In 1979, Czech dissident Milan Kundera wrote, “The struggle of man against power is the struggle of memory against forgetting.”
Irish immigrants struggled, oftimes successfully, sometimes not, amidst the powerful forces that caused them to leave Ireland and that shaped their lives in North America. What was memory’s role in their struggles? What would they remember and transmit to their descendants? What would they forget?—or suppress?
These are among the fascinating questions that longtime ACIS member and historian, Kerby Miller of the University of Missouri, with Breandán Mac Suibhne of Centenary University and the Moore Institute, NUI-Galway, and Sarah O’Brien of Trinity College Dublin propose to address in a new study of Irish immigrant memory.
Kerby, Breandán, and Sarah are collaborating on an interdisciplinary study of memoirs and other autobiographical writings and oral histories by Irish immigrants of all classes and religious faiths who came to North America from the seventeenth century through the mid-twentieth century.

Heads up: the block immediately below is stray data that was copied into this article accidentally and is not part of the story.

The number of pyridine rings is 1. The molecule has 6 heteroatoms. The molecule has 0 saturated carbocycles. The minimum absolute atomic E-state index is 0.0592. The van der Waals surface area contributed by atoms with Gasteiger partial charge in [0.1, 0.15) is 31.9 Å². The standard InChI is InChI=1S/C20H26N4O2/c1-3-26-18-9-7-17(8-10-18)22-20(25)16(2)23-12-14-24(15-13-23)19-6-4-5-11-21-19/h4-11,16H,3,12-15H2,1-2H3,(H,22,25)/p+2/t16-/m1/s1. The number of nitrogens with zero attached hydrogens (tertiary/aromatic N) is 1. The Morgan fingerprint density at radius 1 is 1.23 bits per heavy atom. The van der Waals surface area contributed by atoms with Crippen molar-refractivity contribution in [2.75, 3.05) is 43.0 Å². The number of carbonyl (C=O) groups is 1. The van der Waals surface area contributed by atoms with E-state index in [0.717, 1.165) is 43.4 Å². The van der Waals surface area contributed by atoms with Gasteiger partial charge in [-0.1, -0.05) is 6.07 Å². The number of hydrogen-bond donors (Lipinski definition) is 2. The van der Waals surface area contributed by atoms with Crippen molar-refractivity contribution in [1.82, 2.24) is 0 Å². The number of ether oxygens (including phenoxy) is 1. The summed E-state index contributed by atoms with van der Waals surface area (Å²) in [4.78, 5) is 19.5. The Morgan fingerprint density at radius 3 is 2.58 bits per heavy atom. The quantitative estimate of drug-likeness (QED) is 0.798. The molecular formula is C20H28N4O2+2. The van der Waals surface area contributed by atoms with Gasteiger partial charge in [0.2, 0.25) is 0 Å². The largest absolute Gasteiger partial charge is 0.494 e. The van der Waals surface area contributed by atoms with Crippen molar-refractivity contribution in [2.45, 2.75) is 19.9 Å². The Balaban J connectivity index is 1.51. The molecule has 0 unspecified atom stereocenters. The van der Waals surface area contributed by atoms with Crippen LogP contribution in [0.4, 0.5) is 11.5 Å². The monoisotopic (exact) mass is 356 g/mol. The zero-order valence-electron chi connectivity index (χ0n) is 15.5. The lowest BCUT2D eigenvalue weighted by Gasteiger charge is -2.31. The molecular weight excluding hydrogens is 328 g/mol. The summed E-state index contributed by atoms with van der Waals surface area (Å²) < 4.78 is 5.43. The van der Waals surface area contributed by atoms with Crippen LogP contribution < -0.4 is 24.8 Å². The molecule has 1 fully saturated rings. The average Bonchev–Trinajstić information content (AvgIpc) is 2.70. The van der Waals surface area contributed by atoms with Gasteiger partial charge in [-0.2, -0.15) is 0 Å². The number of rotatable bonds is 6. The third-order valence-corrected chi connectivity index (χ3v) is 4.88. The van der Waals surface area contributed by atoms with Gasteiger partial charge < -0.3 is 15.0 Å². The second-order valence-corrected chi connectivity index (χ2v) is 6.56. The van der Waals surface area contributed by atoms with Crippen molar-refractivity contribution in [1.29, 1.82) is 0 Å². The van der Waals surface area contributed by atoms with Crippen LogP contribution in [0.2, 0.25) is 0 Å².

Their first task is to identify and locate such memoirs, some of which were published, although often very obscurely, but the majority of which remain in manuscript or typescript forms in libraries, archives, and private family collections.
Kerby and his colleagues are particularly interested in finding unpublished memoirs, but they will be very grateful for information about the whereabouts of all Irish immigrant memoirs and similar testaments, published or unpublished. Please contact Kerby at: MillerK@missouri.edu.